The very earliest moments of the existence of our Universe looked very different from our current existence.  The force of gravity was extraordinarily much stronger, similar to the strong nuclear force which holds the atomic nucleus together.  Because there is no way to probe the extraordinarily elevated energies at these very early times, there have been many fanciful speculations concerning the physics that might be operable then.

However, any theory concerning the physics involving the very early Universe has the constraint of needing to produce the current Universe in which we now live.  Many quantum gravity theories have been discarded as they do not allow for our current Universe.

Very small random fluctuations of space-time occurred during the very first moments of the Universe’s existence; these fluctuations although initially very small would become magnified during the Universe’s expansion.  These space-time fluctuations when magnified would produce a blurring effect of very distantly observed objects such as quasars.

Some of these models produce such a Universe in which detection of quasars would be impossible and so are clearly wrong.  The lack of significant blurring of distant quasars means the space-time fabric is smooth to a high degree which implies the theories of the theory of special relativity can be applied everywhere – even in the initial moments of the Universe’s creation.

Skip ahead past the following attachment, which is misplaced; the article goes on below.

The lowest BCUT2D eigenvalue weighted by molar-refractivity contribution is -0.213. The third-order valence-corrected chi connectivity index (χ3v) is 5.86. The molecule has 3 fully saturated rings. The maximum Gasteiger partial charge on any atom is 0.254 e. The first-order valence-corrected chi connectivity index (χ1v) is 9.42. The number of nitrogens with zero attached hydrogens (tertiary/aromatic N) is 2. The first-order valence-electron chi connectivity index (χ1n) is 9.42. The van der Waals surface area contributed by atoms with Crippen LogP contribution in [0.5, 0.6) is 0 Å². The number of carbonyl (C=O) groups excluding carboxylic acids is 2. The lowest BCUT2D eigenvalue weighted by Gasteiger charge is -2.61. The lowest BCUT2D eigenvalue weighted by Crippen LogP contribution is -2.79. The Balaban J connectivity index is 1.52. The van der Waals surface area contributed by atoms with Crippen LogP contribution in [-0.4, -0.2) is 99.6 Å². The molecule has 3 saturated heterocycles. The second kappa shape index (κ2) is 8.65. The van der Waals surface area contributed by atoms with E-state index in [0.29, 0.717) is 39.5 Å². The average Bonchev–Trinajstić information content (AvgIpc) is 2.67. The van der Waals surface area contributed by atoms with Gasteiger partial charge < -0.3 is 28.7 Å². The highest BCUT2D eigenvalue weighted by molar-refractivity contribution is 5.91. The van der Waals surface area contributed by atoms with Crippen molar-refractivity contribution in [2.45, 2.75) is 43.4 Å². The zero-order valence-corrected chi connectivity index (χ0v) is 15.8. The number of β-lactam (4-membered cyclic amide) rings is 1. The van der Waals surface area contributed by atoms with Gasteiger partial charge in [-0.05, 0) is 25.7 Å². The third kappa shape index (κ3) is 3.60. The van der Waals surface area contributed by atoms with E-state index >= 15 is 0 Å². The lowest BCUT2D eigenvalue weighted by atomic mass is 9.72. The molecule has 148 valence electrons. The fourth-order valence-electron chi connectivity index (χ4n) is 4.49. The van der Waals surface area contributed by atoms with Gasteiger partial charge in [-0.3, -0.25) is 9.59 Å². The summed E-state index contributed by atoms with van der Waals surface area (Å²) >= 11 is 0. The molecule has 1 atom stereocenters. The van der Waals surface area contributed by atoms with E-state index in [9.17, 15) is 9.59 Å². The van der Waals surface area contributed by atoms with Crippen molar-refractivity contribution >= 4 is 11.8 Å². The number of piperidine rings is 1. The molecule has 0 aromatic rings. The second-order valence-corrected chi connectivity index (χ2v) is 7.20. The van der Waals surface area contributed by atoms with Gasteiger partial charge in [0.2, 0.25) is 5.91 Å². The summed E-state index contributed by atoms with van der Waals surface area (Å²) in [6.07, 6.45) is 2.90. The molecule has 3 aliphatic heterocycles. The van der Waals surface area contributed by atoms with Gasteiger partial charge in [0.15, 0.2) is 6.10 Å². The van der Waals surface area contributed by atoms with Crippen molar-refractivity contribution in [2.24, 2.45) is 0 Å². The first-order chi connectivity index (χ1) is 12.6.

The lack of a blurring effect also establishes the strongest constraint upon the variability of the velocity of light.  There have been theories which propose the speed of light might vary over time or distance which would have a profound influence over our understanding of the various cosmic phenomenon.  However, the smoothness of space-time throughout the universe establishes the velocity of light in a vacuum cannot vary by more than a few parts in 100 million trillion trillion.

Square Kilometer Array evaluating Quantum Gravity among many other interests.

Square Kilometer Array

Pulsar-black hole binary.  Cosmologists are on the hunt for a pulsar-black hold binary combination because such a discovery could go far in confirming the physics of

relativity.  Pulsars are highly magnetized rapidly rotating neutron stars and white dwarf stars and are the most accurate natural clocks in the Universe.  They produce a blinking beacon with a frequency that is extremely regular.  In a pulsar-black hole binary, the pulsar could orbit just outside the event horizon of the black hole where the effect of gravity becomes so powerful that even light cannot escape.  Such a situation would allow astronomers to determine the degree and manner in which information might be able to escape from a black hole. Quantum fluctuations in space-time geometry would cause an increase in the measured deviation of the arrival times of the beacon from the pulsar.  The degree of this variability would help determine which of the competing models of quantum gravity seems most correct.